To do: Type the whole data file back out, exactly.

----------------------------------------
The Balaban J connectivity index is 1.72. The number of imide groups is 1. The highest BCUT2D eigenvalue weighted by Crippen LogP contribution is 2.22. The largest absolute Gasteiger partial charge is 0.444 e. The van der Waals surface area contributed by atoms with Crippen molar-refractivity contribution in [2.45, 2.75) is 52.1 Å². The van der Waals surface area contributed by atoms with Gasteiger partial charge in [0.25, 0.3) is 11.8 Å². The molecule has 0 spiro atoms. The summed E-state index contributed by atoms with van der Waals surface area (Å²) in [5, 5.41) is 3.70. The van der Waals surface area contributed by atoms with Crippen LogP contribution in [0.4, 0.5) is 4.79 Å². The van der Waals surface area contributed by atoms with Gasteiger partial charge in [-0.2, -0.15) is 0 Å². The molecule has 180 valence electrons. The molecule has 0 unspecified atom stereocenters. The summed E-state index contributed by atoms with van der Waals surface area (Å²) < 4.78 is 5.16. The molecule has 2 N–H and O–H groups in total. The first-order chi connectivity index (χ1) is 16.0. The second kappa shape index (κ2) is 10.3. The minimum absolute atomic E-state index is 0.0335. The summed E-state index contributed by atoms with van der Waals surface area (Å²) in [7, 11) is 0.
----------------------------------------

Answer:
The Balaban J connectivity index is 1.72. The number of imide groups is 1. The highest BCUT2D eigenvalue weighted by Crippen LogP contribution is 2.22. The largest absolute Gasteiger partial charge is 0.444 e. The van der Waals surface area contributed by atoms with Crippen molar-refractivity contribution in [2.45, 2.75) is 52.1 Å². The van der Waals surface area contributed by atoms with Gasteiger partial charge in [0.25, 0.3) is 11.8 Å². The molecule has 0 spiro atoms. The summed E-state index contributed by atoms with van der Waals surface area (Å²) in [5, 5.41) is 3.70. The van der Waals surface area contributed by atoms with Crippen LogP contribution in [0.4, 0.5) is 4.79 Å². The van der Waals surface area contributed by atoms with Gasteiger partial charge in [-0.2, -0.15) is 0 Å². The molecule has 180 valence electrons. The molecule has 0 unspecified atom stereocenters. The summed E-state index contributed by atoms with van der Waals surface area (Å²) < 4.78 is 5.16. The molecule has 2 N–H and O–H groups in total. The first-order chi connectivity index (χ1) is 16.0. The second kappa shape index (κ2) is 10.3. The minimum absolute atomic E-state index is 0.0335. The summed E-state index contributed by atoms with van der Waals surface area (Å²) in [7, 11) is 0.